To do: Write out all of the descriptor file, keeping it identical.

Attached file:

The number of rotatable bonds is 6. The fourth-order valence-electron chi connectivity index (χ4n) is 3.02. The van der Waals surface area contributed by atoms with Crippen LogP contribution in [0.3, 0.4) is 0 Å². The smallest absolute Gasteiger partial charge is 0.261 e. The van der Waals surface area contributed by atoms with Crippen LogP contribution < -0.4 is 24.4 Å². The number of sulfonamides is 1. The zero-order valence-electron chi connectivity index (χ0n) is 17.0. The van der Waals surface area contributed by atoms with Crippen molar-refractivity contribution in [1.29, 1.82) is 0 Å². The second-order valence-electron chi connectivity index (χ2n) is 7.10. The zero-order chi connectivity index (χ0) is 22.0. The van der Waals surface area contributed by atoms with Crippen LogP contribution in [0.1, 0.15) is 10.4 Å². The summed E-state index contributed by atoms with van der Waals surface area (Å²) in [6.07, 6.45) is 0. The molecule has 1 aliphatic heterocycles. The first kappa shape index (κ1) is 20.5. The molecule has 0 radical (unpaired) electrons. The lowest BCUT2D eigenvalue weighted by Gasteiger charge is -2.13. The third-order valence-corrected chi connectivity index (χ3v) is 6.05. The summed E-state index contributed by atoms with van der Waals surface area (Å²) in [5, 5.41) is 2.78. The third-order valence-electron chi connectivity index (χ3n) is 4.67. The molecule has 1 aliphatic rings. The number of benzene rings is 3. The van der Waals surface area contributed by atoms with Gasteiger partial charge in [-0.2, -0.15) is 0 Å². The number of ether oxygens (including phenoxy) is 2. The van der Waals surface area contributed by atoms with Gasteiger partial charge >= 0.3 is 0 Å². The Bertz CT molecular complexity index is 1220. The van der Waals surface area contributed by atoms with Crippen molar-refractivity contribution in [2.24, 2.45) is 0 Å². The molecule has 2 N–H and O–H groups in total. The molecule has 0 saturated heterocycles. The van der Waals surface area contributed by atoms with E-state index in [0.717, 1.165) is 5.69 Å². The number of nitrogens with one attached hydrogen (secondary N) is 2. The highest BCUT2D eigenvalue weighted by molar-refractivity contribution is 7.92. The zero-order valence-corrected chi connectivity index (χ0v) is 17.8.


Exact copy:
The number of rotatable bonds is 6. The fourth-order valence-electron chi connectivity index (χ4n) is 3.02. The van der Waals surface area contributed by atoms with Crippen LogP contribution in [0.3, 0.4) is 0 Å². The smallest absolute Gasteiger partial charge is 0.261 e. The van der Waals surface area contributed by atoms with Crippen LogP contribution < -0.4 is 24.4 Å². The number of sulfonamides is 1. The zero-order valence-electron chi connectivity index (χ0n) is 17.0. The van der Waals surface area contributed by atoms with Crippen molar-refractivity contribution in [1.29, 1.82) is 0 Å². The second-order valence-electron chi connectivity index (χ2n) is 7.10. The zero-order chi connectivity index (χ0) is 22.0. The van der Waals surface area contributed by atoms with Crippen LogP contribution in [0.1, 0.15) is 10.4 Å². The summed E-state index contributed by atoms with van der Waals surface area (Å²) in [6.07, 6.45) is 0. The molecule has 1 aliphatic heterocycles. The first kappa shape index (κ1) is 20.5. The molecule has 0 radical (unpaired) electrons. The lowest BCUT2D eigenvalue weighted by Gasteiger charge is -2.13. The third-order valence-corrected chi connectivity index (χ3v) is 6.05. The summed E-state index contributed by atoms with van der Waals surface area (Å²) in [5, 5.41) is 2.78. The third-order valence-electron chi connectivity index (χ3n) is 4.67. The molecule has 1 aliphatic rings. The number of benzene rings is 3. The van der Waals surface area contributed by atoms with Gasteiger partial charge in [-0.2, -0.15) is 0 Å². The number of ether oxygens (including phenoxy) is 2. The van der Waals surface area contributed by atoms with Gasteiger partial charge >= 0.3 is 0 Å². The Bertz CT molecular complexity index is 1220. The van der Waals surface area contributed by atoms with Crippen molar-refractivity contribution in [2.24, 2.45) is 0 Å². The molecule has 2 N–H and O–H groups in total. The molecule has 0 saturated heterocycles. The van der Waals surface area contributed by atoms with E-state index in [0.717, 1.165) is 5.69 Å². The number of nitrogens with one attached hydrogen (secondary N) is 2. The highest BCUT2D eigenvalue weighted by molar-refractivity contribution is 7.92. The zero-order valence-corrected chi connectivity index (χ0v) is 17.8.